Anybody in the equine industry?

Discussion in 'Community Discussion' started by Bobdude161, Jan 1, 2008.

  1. Bobdude161 macrumors 65816

    Bobdude161

    Joined:
    Mar 12, 2006
    Location:
    N'Albany, Indiana
    #1
    I know MR isn't exactly the place to ask this, but there always seems to be 1 or 2 ppl who can always help out on any subject.
    My girlfriend has had her horse on the market for some time and is getting frustrated that it won't sell. She's posted listings on a couple of websites one of them being at http://qhorses.equine.com/horses/ad_details.aspx?lid=527174 and posted flyers at state fairs with no luck. There are ppl that inquire about Max but never respond back after their questions are answered. There is never a point where price is discussed. I know the equine industry (and just the economy in general) is at a low, but there's got to be someone who would want to buy Max. We're just not reaching enough ppl. Can anyone give us some tips on getting him sold?
     
  2. ktbubster macrumors 6502a

    ktbubster

    Joined:
    Jan 20, 2007
    Location:
    US
    #2
    I am not in the "industry" but I do own a horse and have been active for the last 17 years riding.

    A. Why do people always get rid of their horsies when college comes along? That makes me sad. I have one more semester and I managed to find plenty of time for my horsey in college. Honestly, it's like getting rid of a member of your family. :( Makes me sniffle.

    B. It's ALWAYS hard to sell expensive show horses. 17500, is quite a pretty penny for a western pleasure horse (a Bay at that... I know that sounds stupid, but i've been told a lot of people will pay for some flash in the western show ring, a nice paint perhaps... so on so forth depeneding on the trend) Not that he isn't worth it, but it's a very small market compared to the pleasure horse market, or for that matter the english showing circuit. And he's 11, so he has a few less prime years then some other horses in his range (I know 11 is still plenty young, but compared to someone selling an 7 or 8 year old, a few years is a big thing)

    C. I see he's located in Indiana. Perhaps she hasn't broadened her posting site enough. Indiana isn't exactly a rich state. More western pleasure, but still, selling a show horse could be harder. You go south, more people are breeding their own show horses, and if it's a gelding, that's less of a use for someone too as there is no breeding possibilities. I'd tell her to broaden (if she hasn't already) her postings to perhaps... richer areas. Northern Illinois for one, (out and around the chicago area, surprising amounts of people into showing up there that have the money to spend on a 17k bombproof "kids" show horse).

    D. Along with point C - perhaps try mailing out some of those flyers (20 or 30 or so) to a variety of barns in said areas. Just do some googling with "western show barns" or something along those lines and write out some envelopes and spend a few bucks on stamps and send those off to the owners with a note asking to post the flyer in their barn. It may be out of state or something, but atleast you'd be reaching the right crowd and could get some good hits, and a lot of barns have email lists, if she sends an email, a lot of owners would be MORE then happy to ship the email ad off to all the boarders there. A good way to get it to circulate to the right crowd.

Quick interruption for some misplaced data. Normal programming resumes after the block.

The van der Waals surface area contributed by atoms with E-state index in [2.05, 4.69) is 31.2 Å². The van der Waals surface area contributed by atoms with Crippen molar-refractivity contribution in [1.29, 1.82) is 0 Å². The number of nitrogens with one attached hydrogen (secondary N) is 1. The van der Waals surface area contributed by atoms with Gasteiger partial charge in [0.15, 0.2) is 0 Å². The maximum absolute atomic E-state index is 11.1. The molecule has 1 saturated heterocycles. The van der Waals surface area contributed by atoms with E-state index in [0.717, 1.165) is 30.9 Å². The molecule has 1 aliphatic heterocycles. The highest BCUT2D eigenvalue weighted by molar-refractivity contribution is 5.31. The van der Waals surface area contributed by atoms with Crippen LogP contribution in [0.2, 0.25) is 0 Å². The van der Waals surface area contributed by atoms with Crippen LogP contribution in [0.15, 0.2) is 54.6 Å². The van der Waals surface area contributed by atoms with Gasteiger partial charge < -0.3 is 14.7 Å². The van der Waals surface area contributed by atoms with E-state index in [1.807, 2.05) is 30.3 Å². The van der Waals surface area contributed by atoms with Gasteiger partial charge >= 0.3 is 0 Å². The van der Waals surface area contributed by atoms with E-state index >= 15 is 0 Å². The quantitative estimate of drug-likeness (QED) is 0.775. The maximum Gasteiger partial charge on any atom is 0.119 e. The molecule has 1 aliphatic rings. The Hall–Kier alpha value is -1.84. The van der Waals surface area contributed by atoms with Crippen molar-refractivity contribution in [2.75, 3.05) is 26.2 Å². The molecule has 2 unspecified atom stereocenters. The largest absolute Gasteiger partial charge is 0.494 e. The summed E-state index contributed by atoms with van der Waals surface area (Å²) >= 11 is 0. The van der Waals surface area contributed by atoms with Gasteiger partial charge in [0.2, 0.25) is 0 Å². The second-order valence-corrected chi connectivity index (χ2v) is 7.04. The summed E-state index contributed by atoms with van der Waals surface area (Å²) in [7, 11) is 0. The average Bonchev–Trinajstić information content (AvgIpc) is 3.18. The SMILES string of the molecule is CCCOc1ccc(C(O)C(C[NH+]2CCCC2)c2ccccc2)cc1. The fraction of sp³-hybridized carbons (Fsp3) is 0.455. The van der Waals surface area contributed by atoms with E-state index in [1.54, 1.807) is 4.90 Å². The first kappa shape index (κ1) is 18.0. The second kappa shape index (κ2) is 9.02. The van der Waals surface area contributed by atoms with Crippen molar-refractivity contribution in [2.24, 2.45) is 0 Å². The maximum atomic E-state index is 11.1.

E. after all is said and done, it just isn't horse buying season right now. It's winter. Most people think about buying horses and training with a new horse in the spring..... maybe february/march at the earliest. Show horses are a big investment and a very thought out thing typically, not usually christmas presents. Pleasure horses, different thing, but I think she's targetting the wrong crowd. I know she's probably thought this through and all, but perhaps she should rethink if she really won't have time in school to work with her horse at all, it really is a great stress release, and unless she needs the money from selling her horse, or she cycled through a few horses in the last few years, it might not be a bad idea to hang on to him. It's hard to sell a horse :(

    F. Goodluck! Hope something in this helped!
     
  3. Leareth macrumors 68000

    Leareth

    Joined:
    Nov 11, 2004
    Location:
    Vancouver
    #3
    OK first off I do not work in the equine industries. however I occasionally do work with them.

    1) you need better pictures of the horse
    2) who is your target audience? young people who are just starting and want a solid horse?, older person who just want hobby show horse? etc.
    3) $17,000 is alot for a horse especially one who a)is gelded, b)past prime age, c) not exciting color, d)bad location/season.

    The horse looks like a solid headed animal - advertise that fact more.
    no serious show person is goign to really want the horse at that price but a person who is starting or for fun would want a bombproof horse to ride. so it can cover their mistakes.
    Advertise at training schools/barns - someone would like.
    aim in the richer areas not the so-so ones.

    Up here I would expect to pay between $5,000-7,500 for a horse like that. the championships are not really huge when taken in light of the stats of the horse.For an english show horse yes that would be a good price. but not western. actually if the horse were english trained with all the stats you could easily get $25,000-30,000 for him. But that is here.
     

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